First/last month's rent scam?
October 7, 2008 4:36 PM   Subscribe

Yet another roommate/deposit recovery question....

The scene:
San Francisco. Rent-controlled apartment.

The characters:
Main tenant -- we'll call her Mary -- who has lived in the apartment for 14 years
Roommate 1, who has lived in apartment for 18 months (and who happens to be my girlfriend); we'll call her GF
Roommate 2, who has lived in apartment for about a year; we'll call her #2

The story:
Mary has lived at this address for 14 years and is, for all intents and purposes, the tenant of record. She has all the interactions with the landlord, pays the bills, etc. The GF and #2 rent rooms from her, not from the landlord. The GF and #2 are not on the lease. In fact, they have no lease.

When she first moved in years ago, Mary presumably paid the full deposit and first/last month's rent based on the 1994 rent.

When roommates come in and out, they pay a deposit and first/last month to Mary. What Mary does with the money, we don't know. Obviously, she should bank the deposit for when the roommates leave, but it's unclear whether she does.

Last month, #2 announced that she was moving in with her boyfriend. She's gone. Mary has not yet rented that room.

A couple weeks ago, the GF was offered an apartment in another city that considerably shortens her commute. She accepted it and told Mary that she would be moving out next month.

Mary is pissed that she now has to find two new tenants.

In the 18 months that the GF has lived there, rent has gone up. Mary is now telling the GF that she must pay the difference between the actual last month's rent, and the "last month's rent" she paid when she moved in. Her reasoning is that she's suddenly without roommates and will incur extra expenses. (My response to that, which is pretty much irrelevant, is "tough shit, Mary.")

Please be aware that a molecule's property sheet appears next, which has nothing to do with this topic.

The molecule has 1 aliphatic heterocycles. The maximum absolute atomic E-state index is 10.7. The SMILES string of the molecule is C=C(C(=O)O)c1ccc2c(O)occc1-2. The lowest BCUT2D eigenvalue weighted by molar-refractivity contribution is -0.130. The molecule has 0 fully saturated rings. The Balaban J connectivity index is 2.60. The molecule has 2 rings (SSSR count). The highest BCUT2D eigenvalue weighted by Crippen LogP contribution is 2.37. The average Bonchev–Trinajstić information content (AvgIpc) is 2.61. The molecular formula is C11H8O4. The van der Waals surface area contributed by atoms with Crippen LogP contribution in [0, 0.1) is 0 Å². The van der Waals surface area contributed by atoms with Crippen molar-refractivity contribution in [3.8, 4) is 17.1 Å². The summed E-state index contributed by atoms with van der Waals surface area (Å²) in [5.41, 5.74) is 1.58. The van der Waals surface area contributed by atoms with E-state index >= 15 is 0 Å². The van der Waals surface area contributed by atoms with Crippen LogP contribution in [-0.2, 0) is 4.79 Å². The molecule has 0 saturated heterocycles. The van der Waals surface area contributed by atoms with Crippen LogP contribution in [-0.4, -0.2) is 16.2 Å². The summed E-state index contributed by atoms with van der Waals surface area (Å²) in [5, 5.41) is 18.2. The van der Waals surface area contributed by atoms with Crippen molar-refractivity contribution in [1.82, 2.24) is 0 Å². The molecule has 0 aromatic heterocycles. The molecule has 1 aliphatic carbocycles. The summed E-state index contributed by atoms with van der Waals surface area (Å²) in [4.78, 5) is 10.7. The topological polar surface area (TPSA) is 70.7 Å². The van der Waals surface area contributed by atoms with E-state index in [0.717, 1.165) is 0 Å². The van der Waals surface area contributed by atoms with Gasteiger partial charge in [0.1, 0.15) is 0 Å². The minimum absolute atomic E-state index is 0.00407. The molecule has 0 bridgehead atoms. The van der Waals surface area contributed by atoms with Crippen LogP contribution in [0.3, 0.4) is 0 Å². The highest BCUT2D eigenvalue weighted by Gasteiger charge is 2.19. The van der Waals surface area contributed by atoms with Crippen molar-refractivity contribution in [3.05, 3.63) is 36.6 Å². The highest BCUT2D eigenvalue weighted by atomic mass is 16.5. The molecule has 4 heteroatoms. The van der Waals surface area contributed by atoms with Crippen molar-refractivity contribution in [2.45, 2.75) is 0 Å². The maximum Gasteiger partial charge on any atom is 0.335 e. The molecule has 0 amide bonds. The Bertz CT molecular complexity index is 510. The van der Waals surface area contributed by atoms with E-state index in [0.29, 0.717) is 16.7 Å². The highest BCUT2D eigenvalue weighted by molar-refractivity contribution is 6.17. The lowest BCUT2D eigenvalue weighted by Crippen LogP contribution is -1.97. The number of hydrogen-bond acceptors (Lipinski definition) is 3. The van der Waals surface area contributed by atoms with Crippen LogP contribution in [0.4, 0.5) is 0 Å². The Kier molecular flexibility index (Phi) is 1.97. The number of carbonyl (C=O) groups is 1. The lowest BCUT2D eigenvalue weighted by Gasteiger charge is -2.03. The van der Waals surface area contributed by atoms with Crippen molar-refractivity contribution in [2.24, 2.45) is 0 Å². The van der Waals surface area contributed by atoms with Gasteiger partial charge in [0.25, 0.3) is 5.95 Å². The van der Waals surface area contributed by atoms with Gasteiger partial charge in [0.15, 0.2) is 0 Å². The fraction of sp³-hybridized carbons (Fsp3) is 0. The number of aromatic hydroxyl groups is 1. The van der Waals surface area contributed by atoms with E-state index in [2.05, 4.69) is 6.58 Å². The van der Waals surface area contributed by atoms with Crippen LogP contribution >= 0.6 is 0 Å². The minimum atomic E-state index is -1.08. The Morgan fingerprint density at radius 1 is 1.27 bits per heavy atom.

I've never heard of this before, and it sounds pretty shady to me. I've lived in places with multiple rent increases, and I've never been asked to pay the difference. Is this normal practice? Is it allowable, even? If not, any tips on how say No, and still get the deposit back?
posted by mudpuppie to Work & Money (9 answers total) 1 user marked this as a favorite
It seems fair to me that your girlfriend should pay the last month of rent at the current rate, I don't see what the big deal is here.
posted by The Monkey at 6:19 PM on October 7, 2008

Nope, no, she already paid last month and that's done. Mary can go hang. However, in my passive aggressive way, I'd suggest that your gf try to move out like a week or so before the end of the month. That way, she can tell Mary, well, prorate the rent increase and also, she's out and that's that.
posted by mygothlaundry at 6:37 PM on October 7, 2008

I just signed a lease where the 2nd year had a larger first/last + deposit than the 1st. I made up the difference when I signed, and it was spelled out. It seems to me that if Mary really wanted the difference, she should have asked for it when she increased the rent.
posted by sbutler at 7:01 PM on October 7, 2008 [1 favorite]

In the 18 months that the GF has lived there, rent has gone up.

Whose rent? What Mary pays the landlord or what GF pays Mary? Do you know what Mary's paying and how it relates to what she's charging?
posted by winston at 7:43 PM on October 7, 2008

this is why legalfilter isn't great - nobody knows what the law is in california at all, let alone for your specific circumstances.... call someone who knows! that said - where I live - replenishing the last month when rent goes up is legal (and makes sense). And mary's finances have no bearing on the legality of the situation. Call legal aid!
posted by moxiedoll at 7:43 PM on October 7, 2008

Response by poster: Thanks, y'all.

this is why legalfilter isn't great - nobody knows what the law is in california at all, let alone for your specific circumstances.... call someone who knows!